Federal Reserve Chairman Ben Bernanke said on Wednesday the central bank is ready to ease monetary policy further if the economy weakens and inflation moves lower, suggesting policymakers are actively mulling further stimulus.
"The possibility remains that the recent economic weakness may prove more persistent than expected and that deflationary risks might reemerge, implying a need for additional policy support," Bernanke said in testimony before the U.S. House of Representatives Financial Services Committee.
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Tellingly, Bernanke specifically noted Fed forecasts for June, which were already revised down significantly from April, had not incorporated recent data, particularly last Friday's dismal employment report. That data showed job growth essentially grinding to a halt in the last two months, pushing the jobless rate up to 9.2 percent.
Minutes from the Fed's June meeting, released on Tuesday, showed some policymakers believe the Fed should stand ready to provide more support to the economy if the recovery flags, rekindling the threat of a debilitating downward spiral in prices and wages.
Others on the policy-setting Federal Open Market Committee, however, felt inflation risks might force the central bank to withdraw stimulus sooner than is currently anticipated.
Financial markets responded immediately to Bernanke's indication that the Fed could resume easing, with stock prices climbing strongly after his testimony was published.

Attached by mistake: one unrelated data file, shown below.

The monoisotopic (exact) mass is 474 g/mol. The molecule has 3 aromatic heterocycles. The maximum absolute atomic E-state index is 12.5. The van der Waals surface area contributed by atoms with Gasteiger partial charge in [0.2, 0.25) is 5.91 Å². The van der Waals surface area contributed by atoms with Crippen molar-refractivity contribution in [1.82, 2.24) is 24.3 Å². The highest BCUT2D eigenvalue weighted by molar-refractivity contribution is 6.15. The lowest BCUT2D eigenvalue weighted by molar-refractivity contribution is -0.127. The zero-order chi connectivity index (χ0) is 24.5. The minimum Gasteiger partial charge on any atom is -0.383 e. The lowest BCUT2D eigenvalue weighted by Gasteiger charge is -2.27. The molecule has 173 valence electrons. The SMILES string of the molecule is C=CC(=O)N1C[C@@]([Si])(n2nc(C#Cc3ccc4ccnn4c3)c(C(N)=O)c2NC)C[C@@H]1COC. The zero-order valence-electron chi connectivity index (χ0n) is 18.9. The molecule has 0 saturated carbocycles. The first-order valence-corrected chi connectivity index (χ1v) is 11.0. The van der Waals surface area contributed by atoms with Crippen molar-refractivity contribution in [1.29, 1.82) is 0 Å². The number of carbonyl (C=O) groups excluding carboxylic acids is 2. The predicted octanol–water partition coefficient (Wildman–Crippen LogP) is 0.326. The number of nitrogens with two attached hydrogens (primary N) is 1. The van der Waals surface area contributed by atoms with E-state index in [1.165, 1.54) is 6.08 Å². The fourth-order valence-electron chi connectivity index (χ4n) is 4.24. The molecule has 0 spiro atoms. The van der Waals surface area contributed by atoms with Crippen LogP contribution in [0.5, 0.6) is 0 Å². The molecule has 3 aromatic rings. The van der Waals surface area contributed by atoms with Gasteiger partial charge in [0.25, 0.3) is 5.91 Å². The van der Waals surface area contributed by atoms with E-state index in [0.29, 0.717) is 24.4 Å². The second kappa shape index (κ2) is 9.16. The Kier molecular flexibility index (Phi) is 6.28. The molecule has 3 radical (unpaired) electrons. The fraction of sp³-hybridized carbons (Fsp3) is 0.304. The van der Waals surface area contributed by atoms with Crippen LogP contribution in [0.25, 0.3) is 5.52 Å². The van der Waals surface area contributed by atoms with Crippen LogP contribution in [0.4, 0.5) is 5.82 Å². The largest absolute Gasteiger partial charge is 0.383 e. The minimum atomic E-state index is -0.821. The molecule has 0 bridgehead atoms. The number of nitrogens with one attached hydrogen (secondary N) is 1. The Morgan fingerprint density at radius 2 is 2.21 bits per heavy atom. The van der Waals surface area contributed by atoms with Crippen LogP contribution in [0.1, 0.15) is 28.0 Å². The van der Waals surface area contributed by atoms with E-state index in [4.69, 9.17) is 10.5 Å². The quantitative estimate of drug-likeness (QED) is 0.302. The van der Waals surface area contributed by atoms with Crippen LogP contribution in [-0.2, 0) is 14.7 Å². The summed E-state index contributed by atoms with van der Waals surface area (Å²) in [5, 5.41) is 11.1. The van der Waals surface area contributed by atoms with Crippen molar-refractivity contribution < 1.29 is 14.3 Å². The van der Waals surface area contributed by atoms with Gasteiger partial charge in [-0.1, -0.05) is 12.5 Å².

But analysts pointed out that, while Bernanke was suggesting the Fed might add stimulus he also was saying that the current "soft patch" may prove temporary.
"The bottom line is that he has to say he will respond if needed, but it seems he's saying it more as lip service than anything because ultimately he still expects that this slowdown was temporary," said Tom Porcelli, chief U.S. economist for RBS Capital Markets in New York.
Bernanke did not mention two key issues that were likely to come up repeatedly during the question and answer session before lawmakers: The fight in Washington over the U.S. debt ceiling and a European debt crisis that appears to be getting worse by the day.
The Fed chief's outlook on the economy was cautious. After recovering from the steepest recession in generations beginning in the summer of 2009, the U.S. economy has lost momentum in recent months. Gross domestic product expanded just 1.9 percent in the first three months of the year, and the second quarter does not look to have been much better.
Bernanke held to the view that recent weakness was due in part to temporary factors like high energy costs and the effects on global industry from Japan's earthquake and tsunami.
But he acknowledged the labor market remains weaker than the Fed would like.
"The most recent data attest to the continuing weakness of the labor market," Bernanke said.
Lawmakers are likely to grill Bernanke on the effectiveness of the Fed's second round of bond buying, a $600 billion stimulus program just completed at the end of June. Bernanke argues in his testimony that the program was effective at keeping borrowing costs down and stimulating economic activity.
He said the Fed estimates round two of quantitative easing, or QE2, lowered long-term interest rates by between 0.1 and 0.3 percentage point, which Bernanke said would be roughly equivalent to a 0.40 to 1.20 percentage point decline in the federal funds rate, which is currently set in a range between zero and 0.25 percent.
Regarding inflation, Bernanke reiterated the recent rise in prices was mostly linked to transitory factors such as higher energy and commodity prices, and should trend back down.